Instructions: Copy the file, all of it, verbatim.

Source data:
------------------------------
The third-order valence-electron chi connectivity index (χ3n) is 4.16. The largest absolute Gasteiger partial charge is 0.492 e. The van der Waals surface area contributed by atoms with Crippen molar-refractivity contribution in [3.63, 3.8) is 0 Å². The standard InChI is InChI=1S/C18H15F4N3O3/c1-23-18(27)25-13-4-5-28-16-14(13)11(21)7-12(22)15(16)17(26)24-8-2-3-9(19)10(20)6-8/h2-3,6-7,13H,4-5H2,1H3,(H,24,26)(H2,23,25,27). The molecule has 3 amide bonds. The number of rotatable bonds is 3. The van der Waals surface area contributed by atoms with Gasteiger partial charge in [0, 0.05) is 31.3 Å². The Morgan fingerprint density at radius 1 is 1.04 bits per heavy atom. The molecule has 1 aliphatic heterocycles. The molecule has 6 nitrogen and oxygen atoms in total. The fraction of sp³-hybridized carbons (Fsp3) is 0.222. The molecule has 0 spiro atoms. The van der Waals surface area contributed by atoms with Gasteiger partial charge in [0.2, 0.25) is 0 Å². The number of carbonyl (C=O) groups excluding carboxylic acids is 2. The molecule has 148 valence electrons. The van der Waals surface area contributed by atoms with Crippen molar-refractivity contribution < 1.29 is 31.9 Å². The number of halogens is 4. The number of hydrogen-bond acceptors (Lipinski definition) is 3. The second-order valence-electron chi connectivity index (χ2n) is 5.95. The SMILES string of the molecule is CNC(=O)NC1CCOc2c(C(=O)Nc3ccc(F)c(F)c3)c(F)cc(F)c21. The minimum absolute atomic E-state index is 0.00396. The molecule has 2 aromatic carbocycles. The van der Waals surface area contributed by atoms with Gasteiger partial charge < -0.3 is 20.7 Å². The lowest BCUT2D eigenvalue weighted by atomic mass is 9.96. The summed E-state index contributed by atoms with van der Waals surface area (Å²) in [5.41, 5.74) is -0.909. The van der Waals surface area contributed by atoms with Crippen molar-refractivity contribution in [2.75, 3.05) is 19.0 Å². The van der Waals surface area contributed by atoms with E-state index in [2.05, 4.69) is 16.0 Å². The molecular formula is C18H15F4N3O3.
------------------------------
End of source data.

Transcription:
The third-order valence-electron chi connectivity index (χ3n) is 4.16. The largest absolute Gasteiger partial charge is 0.492 e. The van der Waals surface area contributed by atoms with Crippen molar-refractivity contribution in [3.63, 3.8) is 0 Å². The standard InChI is InChI=1S/C18H15F4N3O3/c1-23-18(27)25-13-4-5-28-16-14(13)11(21)7-12(22)15(16)17(26)24-8-2-3-9(19)10(20)6-8/h2-3,6-7,13H,4-5H2,1H3,(H,24,26)(H2,23,25,27). The molecule has 3 amide bonds. The number of rotatable bonds is 3. The van der Waals surface area contributed by atoms with Gasteiger partial charge in [0, 0.05) is 31.3 Å². The Morgan fingerprint density at radius 1 is 1.04 bits per heavy atom. The molecule has 1 aliphatic heterocycles. The molecule has 6 nitrogen and oxygen atoms in total. The fraction of sp³-hybridized carbons (Fsp3) is 0.222. The molecule has 0 spiro atoms. The van der Waals surface area contributed by atoms with Gasteiger partial charge in [0.2, 0.25) is 0 Å². The number of carbonyl (C=O) groups excluding carboxylic acids is 2. The molecule has 148 valence electrons. The van der Waals surface area contributed by atoms with Crippen molar-refractivity contribution < 1.29 is 31.9 Å². The number of halogens is 4. The number of hydrogen-bond acceptors (Lipinski definition) is 3. The second-order valence-electron chi connectivity index (χ2n) is 5.95. The SMILES string of the molecule is CNC(=O)NC1CCOc2c(C(=O)Nc3ccc(F)c(F)c3)c(F)cc(F)c21. The minimum absolute atomic E-state index is 0.00396. The molecule has 2 aromatic carbocycles. The van der Waals surface area contributed by atoms with Gasteiger partial charge < -0.3 is 20.7 Å². The lowest BCUT2D eigenvalue weighted by atomic mass is 9.96. The summed E-state index contributed by atoms with van der Waals surface area (Å²) in [5.41, 5.74) is -0.909. The van der Waals surface area contributed by atoms with Crippen molar-refractivity contribution in [2.75, 3.05) is 19.0 Å². The van der Waals surface area contributed by atoms with E-state index in [2.05, 4.69) is 16.0 Å². The molecular formula is C18H15F4N3O3.